3884

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Pair of Straits Chinese ‘Red & Gold’ Oil Lamp Stands for a Sam Kai Altar

probably Singapore or Malacca
early 20th century

heights: 23cm & 29cm, width: 12cm, depth: 17cm

Sold

Provenance

UK art market

This pair of whimsically and well-carved stands were designed to hold glass oil lamps used to illuminate a Straits Chinese family’s sam kai altar in the home. (The Straits Chinese or babas and nonyas are the localised Chinese of Malaysia and Singapore whose hybrid culture is a mixture of Malay and Chinese elements.)

Such stands and lamps were known either as a lampu minyak (which is simply ‘oil lamp’ in Malay), or a pelita sam kai (or ‘sam kai torch’, in Malay/Hokkien). The glass lamp used would have held a heavy, moulded glass goblet-shaped lamp, possibly imported from Europe.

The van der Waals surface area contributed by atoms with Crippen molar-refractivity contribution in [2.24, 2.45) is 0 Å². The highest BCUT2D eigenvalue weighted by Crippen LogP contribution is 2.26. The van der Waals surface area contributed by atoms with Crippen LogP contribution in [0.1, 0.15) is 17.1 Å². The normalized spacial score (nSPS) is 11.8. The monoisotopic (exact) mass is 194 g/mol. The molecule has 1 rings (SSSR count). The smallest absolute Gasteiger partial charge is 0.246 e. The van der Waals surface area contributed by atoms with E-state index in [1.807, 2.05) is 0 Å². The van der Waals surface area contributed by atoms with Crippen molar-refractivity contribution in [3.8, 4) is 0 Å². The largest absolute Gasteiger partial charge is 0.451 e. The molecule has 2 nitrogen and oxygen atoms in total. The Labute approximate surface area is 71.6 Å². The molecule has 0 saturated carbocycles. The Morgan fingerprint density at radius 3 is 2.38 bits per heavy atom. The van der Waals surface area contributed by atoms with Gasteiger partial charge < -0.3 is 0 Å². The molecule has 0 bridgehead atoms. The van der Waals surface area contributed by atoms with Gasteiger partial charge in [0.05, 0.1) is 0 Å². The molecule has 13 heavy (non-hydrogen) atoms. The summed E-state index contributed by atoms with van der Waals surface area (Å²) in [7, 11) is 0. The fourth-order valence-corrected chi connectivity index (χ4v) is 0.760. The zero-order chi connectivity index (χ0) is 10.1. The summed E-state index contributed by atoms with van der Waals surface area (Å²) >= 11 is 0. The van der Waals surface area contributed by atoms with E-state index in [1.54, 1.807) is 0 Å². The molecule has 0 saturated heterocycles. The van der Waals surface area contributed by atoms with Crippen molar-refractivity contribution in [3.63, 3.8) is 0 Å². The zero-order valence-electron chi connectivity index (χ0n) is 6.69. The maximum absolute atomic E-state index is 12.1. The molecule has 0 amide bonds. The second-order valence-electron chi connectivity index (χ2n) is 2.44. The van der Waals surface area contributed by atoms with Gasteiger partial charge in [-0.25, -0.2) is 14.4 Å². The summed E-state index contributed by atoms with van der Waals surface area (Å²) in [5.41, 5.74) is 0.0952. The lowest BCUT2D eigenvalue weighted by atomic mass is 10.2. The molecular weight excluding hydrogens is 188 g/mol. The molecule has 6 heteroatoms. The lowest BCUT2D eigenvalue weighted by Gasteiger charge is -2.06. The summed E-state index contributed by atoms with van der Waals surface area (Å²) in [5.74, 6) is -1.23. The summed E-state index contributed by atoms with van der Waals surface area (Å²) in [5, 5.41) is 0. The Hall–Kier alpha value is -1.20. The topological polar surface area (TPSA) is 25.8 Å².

Each base here is of carved namwood, most probably made in Singapore or one of the other Straits Settlements. Each has been decorated in red and has been gilded, hence this type of work is known as ‘red & gold’.

Each is carved, probably, from a single piece of wood, with a grimacing boy or man atop a qilin-type creature. In Chinese mythology, boy babies were brought to parents atop a qilin. Often such lamps were lit as part of a Straits Chinese wedding ritual, so lighting such a lamp was hopefully prophetic of the arrival of male children.

Two related lamp bases were offered by Christie’s Singapore in their Straits Chinese Ceramics and Works of Art auctions of 30 September 1995, and 31 March 1996, lots 362 and 931 respectively.

The lamp bases here have no obvious losses to the carving. Both have shrinkage-related cracks to one side. (It is possible that if the bases were to return to Singapore or Malaysia with their greater humidity, that the crack will close-up over time as the wood expands again.) The top of one has a cavity in which a glass lamp would have stood. The top of the other has a wooden support for perhaps another type of lamp fitted. Possibly, this could be removed.

References

Ee, R., et al, Peranakan Museum A-Z Guide, Asian Civilisations Museum, 2008.

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